Potentiation of reactive oxygen species is a marker for synergistic cytotoxicity of MS-275 and 5-azacytidine in leukemic cells.


Warning: Creating default object from empty value in /home/epigenet/public_html/wp-includes/functions.php on line 431

Gao S, Mobley A, Miller C, Boklan J, Chandra J
Leuk Res (May 2008)

Epigenetic modifiers are currently in clinical use for various tumor types. Recently, numerous studies supporting the combination of histone deacetylase inhibitors (HDACi) and DNA methyltransferase inhibitors have emerged, encouraging early clinical trials of these agents together. Here we show that MS-275, an HDACi, and 5-azacytidine, a methyltransferase inhibitor, display synergistic cytotoxicity and apoptosis in AML and ALL cells. Intracellular production of reactive oxygen species (ROS), such as superoxide and hydrogen peroxide, is a novel marker for this synergism in ALL cells. These data suggest that assessment of oxidative stress can serve as a marker of the concerted action of MS-275 and 5-azacytidine.

Promoter analysis of epigenetically controlled genes in bladder cancer.


Warning: Creating default object from empty value in /home/epigenet/public_html/wp-includes/functions.php on line 431

Veerla S, Panagopoulos I, Jin Y, Lindgren D, Hglund M
Genes Chromosomes Cancer (May 2008)

DNA methylation is an important epigenetic modification that regulates several genes crucial for tumor development. To identify epigenetically regulated genes in bladder cancer, we performed genome wide expression analyses of eight-bladder cancer cell lines treated with the demethylating agents 5-aza-2′-cytidine and zebularine. To identify methylated C-residues, we sequenced cloned DNA fragments from bisulfite-treated genomic DNA. We identified a total of 1092 genes that showed > or =2-fold altered expression in at least one cell line; 710 showed up-regulation and 382 down-regulation. Extensive sequencing of promoters from 25 genes in eight cell lines showed an association between methylation pattern and expression in 13 genes, including both CpG island and non-CpG island genes. Overall, the methylation patterns showed a patchy appearance with short segments showing high level of methylation separated by larger segments with no methylation. This pattern was not associated with MeCP2 binding sites or with evolutionarily conserved sequences. The genes UBXD2, AQP11, and TIMP1 showed particular patchy methylation patterns. We found several high-scoring and evolutionarily conserved transcription factor binding sites affected by methylated C residues. Two of the genes, FGF18 and MMP11, that were down-regulated as response to 5-aza-2′-cytidine and zebularine treatment showed methylation at specific sites in the untreated cells indicating an activating result of methylation. Apart from identifying epigenetically regulated genes, including TGFBR1, NUPR1, FGF18, TIMP1, and MMP11, that may be of importance for bladder cancer development the presented data also highlight the organization of the modified segments in methylated promoters. This article contains supplementary material available via the Internet at http://www.interscience.wiley.com/jpages/1045-2257/suppmat.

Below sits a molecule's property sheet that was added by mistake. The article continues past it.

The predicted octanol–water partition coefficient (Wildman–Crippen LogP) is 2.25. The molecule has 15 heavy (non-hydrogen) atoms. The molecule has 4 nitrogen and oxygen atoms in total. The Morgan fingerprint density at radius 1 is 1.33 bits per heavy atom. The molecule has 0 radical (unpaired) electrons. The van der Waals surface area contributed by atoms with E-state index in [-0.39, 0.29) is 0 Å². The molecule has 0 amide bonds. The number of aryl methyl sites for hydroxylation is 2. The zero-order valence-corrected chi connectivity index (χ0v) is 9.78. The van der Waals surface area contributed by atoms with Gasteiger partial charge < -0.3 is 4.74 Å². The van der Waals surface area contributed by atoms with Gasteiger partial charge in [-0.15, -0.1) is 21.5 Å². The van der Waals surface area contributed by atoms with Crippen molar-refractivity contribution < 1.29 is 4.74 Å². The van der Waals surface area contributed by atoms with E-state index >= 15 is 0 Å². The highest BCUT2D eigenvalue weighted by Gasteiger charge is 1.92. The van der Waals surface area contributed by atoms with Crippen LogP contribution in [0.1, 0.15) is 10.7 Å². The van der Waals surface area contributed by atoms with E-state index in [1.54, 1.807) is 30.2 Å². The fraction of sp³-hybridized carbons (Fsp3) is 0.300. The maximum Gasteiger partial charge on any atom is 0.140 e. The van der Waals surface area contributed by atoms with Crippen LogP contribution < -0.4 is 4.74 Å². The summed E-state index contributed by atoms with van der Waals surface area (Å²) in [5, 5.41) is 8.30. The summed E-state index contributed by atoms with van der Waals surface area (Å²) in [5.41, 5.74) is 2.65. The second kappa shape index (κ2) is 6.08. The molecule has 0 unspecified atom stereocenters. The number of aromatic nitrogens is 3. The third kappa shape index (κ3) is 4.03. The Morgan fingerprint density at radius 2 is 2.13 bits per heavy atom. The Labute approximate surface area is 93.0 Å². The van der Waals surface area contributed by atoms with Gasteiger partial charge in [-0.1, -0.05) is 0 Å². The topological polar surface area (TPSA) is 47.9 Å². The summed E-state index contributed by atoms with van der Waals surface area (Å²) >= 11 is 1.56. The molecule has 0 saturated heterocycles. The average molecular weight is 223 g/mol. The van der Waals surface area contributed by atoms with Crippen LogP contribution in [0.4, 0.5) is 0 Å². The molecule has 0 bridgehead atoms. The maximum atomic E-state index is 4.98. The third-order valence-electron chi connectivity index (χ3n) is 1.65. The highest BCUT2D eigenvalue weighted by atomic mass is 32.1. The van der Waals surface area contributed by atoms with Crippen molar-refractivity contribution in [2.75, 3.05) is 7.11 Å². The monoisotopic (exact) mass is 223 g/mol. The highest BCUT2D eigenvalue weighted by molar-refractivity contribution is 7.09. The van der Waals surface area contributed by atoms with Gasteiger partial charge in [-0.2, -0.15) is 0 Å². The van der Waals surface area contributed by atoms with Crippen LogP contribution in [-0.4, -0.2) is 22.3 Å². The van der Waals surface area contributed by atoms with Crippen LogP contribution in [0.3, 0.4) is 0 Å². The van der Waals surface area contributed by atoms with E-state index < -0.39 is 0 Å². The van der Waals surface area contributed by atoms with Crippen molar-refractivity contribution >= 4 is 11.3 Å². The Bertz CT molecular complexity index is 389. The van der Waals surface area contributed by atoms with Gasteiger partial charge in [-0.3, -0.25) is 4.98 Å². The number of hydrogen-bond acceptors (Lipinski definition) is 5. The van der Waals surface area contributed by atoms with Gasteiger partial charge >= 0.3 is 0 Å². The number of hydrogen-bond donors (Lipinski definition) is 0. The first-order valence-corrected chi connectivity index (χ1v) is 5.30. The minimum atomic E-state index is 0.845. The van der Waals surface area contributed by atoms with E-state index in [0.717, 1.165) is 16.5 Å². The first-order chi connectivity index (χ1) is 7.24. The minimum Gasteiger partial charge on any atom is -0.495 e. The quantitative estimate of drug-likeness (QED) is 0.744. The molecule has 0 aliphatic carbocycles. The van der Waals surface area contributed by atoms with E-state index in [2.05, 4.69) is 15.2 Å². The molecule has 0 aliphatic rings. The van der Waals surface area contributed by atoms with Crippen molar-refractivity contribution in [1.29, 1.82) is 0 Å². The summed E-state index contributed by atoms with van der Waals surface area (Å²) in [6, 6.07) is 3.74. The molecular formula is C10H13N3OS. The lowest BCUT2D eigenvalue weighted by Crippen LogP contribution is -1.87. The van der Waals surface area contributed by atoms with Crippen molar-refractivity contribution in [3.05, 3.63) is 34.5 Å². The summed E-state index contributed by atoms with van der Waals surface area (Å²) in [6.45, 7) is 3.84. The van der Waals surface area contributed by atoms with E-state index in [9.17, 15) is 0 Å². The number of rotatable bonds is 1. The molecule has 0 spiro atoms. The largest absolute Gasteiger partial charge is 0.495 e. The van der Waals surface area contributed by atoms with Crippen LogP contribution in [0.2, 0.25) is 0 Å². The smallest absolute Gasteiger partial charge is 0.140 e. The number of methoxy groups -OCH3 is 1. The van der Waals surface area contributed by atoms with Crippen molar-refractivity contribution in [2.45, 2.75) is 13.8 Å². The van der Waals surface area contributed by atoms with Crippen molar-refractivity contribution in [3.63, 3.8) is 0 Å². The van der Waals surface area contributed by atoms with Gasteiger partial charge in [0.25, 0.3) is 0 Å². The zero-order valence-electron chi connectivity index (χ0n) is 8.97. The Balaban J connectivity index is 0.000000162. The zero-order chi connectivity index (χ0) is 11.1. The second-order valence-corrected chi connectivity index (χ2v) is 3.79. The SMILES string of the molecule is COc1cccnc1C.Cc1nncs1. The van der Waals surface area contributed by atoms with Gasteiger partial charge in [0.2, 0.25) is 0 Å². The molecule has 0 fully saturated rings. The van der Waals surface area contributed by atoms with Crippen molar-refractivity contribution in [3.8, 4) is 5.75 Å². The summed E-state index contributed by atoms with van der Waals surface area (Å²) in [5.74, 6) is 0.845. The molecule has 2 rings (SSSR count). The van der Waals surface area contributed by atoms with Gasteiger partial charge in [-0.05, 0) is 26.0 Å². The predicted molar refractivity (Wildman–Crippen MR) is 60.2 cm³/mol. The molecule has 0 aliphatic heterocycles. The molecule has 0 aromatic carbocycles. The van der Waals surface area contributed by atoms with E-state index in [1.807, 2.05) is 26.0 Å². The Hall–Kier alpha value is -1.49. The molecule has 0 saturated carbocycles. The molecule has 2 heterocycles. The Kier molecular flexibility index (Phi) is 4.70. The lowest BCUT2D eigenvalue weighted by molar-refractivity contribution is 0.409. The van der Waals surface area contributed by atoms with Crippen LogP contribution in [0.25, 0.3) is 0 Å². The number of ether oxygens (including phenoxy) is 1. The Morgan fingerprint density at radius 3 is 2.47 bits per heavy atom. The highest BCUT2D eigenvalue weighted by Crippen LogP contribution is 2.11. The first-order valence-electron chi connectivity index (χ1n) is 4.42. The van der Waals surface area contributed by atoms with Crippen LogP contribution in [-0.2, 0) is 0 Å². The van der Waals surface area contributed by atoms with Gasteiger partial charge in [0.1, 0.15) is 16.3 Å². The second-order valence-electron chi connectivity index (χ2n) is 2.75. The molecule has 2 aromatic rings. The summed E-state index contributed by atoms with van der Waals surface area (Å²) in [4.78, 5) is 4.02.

Genetic evidence that Ras-like GTPases, Gtr1p, and Gtr2p, are involved in epigenetic control of gene expression in Saccharomyces cerevisiae.


Warning: Creating default object from empty value in /home/epigenet/public_html/wp-includes/functions.php on line 431

Sekiguchi T, Hayashi N, Wang Y, Kobayashi H
Biochem Biophys Res Commun (Apr 2008)

Gtr1p and Gtr2p of Saccharomyces cerevisiae are members of the Ras-like GTP binding family and interact genetically with Prp20p (yeast RCC1), which is a guanine nucleotide exchange factor for Gsp1p (yeast homolog of Ran, involved in nuclear export). Recently, Gtr1p and Gtr2p were suggested to be molecular switches in the rapamycin-sensitive TOR signaling pathway. Here, we show that Gtr1p and Gtr2p genetically interact with the chromatin remodeling factor Ino80p. Gtr2p interacted physically with both Rvb1p and Rvb2p. Consistent with these results, Gtr2p localized to chromatin and could activate transcription. Gtr1p and Gtr2p were found to be involved in chromatin silencing in the vicinity of telomeres. Gtr1p and Gtr2p were required to repress nitrogen catabolite-repressed genes, which are repressed by the TOR signaling pathway. We propose that Gtr1p and Gtr2p are involved in epigenetic control of gene expression in the TOR signaling pathway.

NGF/PI3K signaling-mediated epigenetic regulation of delta opioid receptor gene expression.


Warning: Creating default object from empty value in /home/epigenet/public_html/wp-includes/functions.php on line 431

Chen YL, Law PY, Loh HH
Biochem Biophys Res Commun (Apr 2008)